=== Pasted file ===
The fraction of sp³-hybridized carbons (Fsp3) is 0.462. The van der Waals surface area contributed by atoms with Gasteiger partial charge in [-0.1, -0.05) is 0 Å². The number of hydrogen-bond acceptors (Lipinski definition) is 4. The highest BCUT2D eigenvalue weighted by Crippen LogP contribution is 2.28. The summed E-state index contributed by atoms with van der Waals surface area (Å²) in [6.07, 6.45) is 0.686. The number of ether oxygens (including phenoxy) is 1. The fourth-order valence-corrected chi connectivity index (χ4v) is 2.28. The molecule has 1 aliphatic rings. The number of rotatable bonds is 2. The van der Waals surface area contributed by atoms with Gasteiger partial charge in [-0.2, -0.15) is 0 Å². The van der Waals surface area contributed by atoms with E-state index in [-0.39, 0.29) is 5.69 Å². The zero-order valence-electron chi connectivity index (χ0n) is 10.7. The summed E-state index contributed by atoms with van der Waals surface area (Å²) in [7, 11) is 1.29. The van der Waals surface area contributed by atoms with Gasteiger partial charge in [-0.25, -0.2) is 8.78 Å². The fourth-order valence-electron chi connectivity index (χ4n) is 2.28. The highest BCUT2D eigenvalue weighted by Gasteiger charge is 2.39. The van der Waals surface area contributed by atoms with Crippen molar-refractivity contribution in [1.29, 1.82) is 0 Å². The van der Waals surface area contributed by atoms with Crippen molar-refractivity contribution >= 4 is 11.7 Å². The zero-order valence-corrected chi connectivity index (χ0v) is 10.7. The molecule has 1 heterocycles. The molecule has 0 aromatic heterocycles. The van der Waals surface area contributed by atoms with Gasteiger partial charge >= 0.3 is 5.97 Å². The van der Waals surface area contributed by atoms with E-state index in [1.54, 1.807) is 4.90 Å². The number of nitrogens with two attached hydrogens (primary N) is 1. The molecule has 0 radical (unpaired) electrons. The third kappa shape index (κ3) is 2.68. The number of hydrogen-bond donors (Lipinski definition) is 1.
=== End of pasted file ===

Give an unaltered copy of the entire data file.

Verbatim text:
The fraction of sp³-hybridized carbons (Fsp3) is 0.462. The van der Waals surface area contributed by atoms with Gasteiger partial charge in [-0.1, -0.05) is 0 Å². The number of hydrogen-bond acceptors (Lipinski definition) is 4. The highest BCUT2D eigenvalue weighted by Crippen LogP contribution is 2.28. The summed E-state index contributed by atoms with van der Waals surface area (Å²) in [6.07, 6.45) is 0.686. The number of ether oxygens (including phenoxy) is 1. The fourth-order valence-corrected chi connectivity index (χ4v) is 2.28. The molecule has 1 aliphatic rings. The number of rotatable bonds is 2. The van der Waals surface area contributed by atoms with Gasteiger partial charge in [-0.2, -0.15) is 0 Å². The van der Waals surface area contributed by atoms with E-state index in [-0.39, 0.29) is 5.69 Å². The zero-order valence-electron chi connectivity index (χ0n) is 10.7. The summed E-state index contributed by atoms with van der Waals surface area (Å²) in [7, 11) is 1.29. The van der Waals surface area contributed by atoms with Gasteiger partial charge in [-0.25, -0.2) is 8.78 Å². The fourth-order valence-electron chi connectivity index (χ4n) is 2.28. The highest BCUT2D eigenvalue weighted by Gasteiger charge is 2.39. The van der Waals surface area contributed by atoms with Crippen molar-refractivity contribution in [1.29, 1.82) is 0 Å². The van der Waals surface area contributed by atoms with Crippen molar-refractivity contribution >= 4 is 11.7 Å². The zero-order valence-corrected chi connectivity index (χ0v) is 10.7. The molecule has 1 heterocycles. The molecule has 0 aromatic heterocycles. The van der Waals surface area contributed by atoms with Gasteiger partial charge >= 0.3 is 5.97 Å². The van der Waals surface area contributed by atoms with E-state index in [1.54, 1.807) is 4.90 Å². The number of nitrogens with two attached hydrogens (primary N) is 1. The molecule has 0 radical (unpaired) electrons. The third kappa shape index (κ3) is 2.68. The number of hydrogen-bond donors (Lipinski definition) is 1.